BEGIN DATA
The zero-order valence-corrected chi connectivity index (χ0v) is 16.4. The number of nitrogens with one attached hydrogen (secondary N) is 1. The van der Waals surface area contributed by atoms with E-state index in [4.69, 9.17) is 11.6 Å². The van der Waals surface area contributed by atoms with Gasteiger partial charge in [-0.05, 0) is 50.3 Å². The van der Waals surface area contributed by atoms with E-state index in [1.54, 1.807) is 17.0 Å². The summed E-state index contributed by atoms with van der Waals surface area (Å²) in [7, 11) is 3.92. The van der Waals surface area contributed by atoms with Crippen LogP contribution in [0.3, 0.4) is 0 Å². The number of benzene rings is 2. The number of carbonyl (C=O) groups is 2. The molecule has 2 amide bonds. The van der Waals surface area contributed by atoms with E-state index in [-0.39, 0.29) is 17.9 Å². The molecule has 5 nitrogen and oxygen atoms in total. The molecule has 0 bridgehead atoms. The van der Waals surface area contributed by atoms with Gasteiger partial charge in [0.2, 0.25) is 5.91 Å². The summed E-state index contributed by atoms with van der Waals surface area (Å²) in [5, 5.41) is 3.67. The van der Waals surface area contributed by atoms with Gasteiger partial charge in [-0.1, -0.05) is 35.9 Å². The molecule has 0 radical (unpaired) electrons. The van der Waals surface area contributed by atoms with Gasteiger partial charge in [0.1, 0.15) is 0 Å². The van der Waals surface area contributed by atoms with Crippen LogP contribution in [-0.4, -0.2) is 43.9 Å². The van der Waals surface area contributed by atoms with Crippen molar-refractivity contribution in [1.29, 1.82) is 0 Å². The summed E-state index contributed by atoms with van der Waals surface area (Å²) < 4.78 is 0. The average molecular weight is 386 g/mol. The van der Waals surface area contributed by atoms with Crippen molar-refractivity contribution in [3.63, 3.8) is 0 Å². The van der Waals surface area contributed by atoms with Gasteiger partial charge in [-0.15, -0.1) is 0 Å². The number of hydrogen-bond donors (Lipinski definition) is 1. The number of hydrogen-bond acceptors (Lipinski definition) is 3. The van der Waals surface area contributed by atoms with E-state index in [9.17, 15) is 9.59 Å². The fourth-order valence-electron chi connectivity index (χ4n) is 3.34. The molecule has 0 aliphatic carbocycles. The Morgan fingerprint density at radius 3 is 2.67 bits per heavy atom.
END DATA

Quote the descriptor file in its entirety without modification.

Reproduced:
The zero-order valence-corrected chi connectivity index (χ0v) is 16.4. The number of nitrogens with one attached hydrogen (secondary N) is 1. The van der Waals surface area contributed by atoms with E-state index in [4.69, 9.17) is 11.6 Å². The van der Waals surface area contributed by atoms with Gasteiger partial charge in [-0.05, 0) is 50.3 Å². The van der Waals surface area contributed by atoms with E-state index in [1.54, 1.807) is 17.0 Å². The summed E-state index contributed by atoms with van der Waals surface area (Å²) in [7, 11) is 3.92. The van der Waals surface area contributed by atoms with Crippen LogP contribution in [0.3, 0.4) is 0 Å². The number of benzene rings is 2. The number of carbonyl (C=O) groups is 2. The molecule has 2 amide bonds. The van der Waals surface area contributed by atoms with E-state index in [-0.39, 0.29) is 17.9 Å². The molecule has 5 nitrogen and oxygen atoms in total. The molecule has 0 bridgehead atoms. The van der Waals surface area contributed by atoms with Gasteiger partial charge in [0.2, 0.25) is 5.91 Å². The summed E-state index contributed by atoms with van der Waals surface area (Å²) in [5, 5.41) is 3.67. The van der Waals surface area contributed by atoms with Gasteiger partial charge in [-0.1, -0.05) is 35.9 Å². The molecule has 0 radical (unpaired) electrons. The van der Waals surface area contributed by atoms with Gasteiger partial charge in [0.1, 0.15) is 0 Å². The van der Waals surface area contributed by atoms with Crippen LogP contribution in [-0.4, -0.2) is 43.9 Å². The van der Waals surface area contributed by atoms with Crippen molar-refractivity contribution in [1.29, 1.82) is 0 Å². The summed E-state index contributed by atoms with van der Waals surface area (Å²) < 4.78 is 0. The average molecular weight is 386 g/mol. The van der Waals surface area contributed by atoms with Crippen molar-refractivity contribution in [3.63, 3.8) is 0 Å². The van der Waals surface area contributed by atoms with Gasteiger partial charge in [-0.15, -0.1) is 0 Å². The number of hydrogen-bond donors (Lipinski definition) is 1. The number of hydrogen-bond acceptors (Lipinski definition) is 3. The van der Waals surface area contributed by atoms with E-state index in [9.17, 15) is 9.59 Å². The fourth-order valence-electron chi connectivity index (χ4n) is 3.34. The molecule has 0 aliphatic carbocycles. The Morgan fingerprint density at radius 3 is 2.67 bits per heavy atom.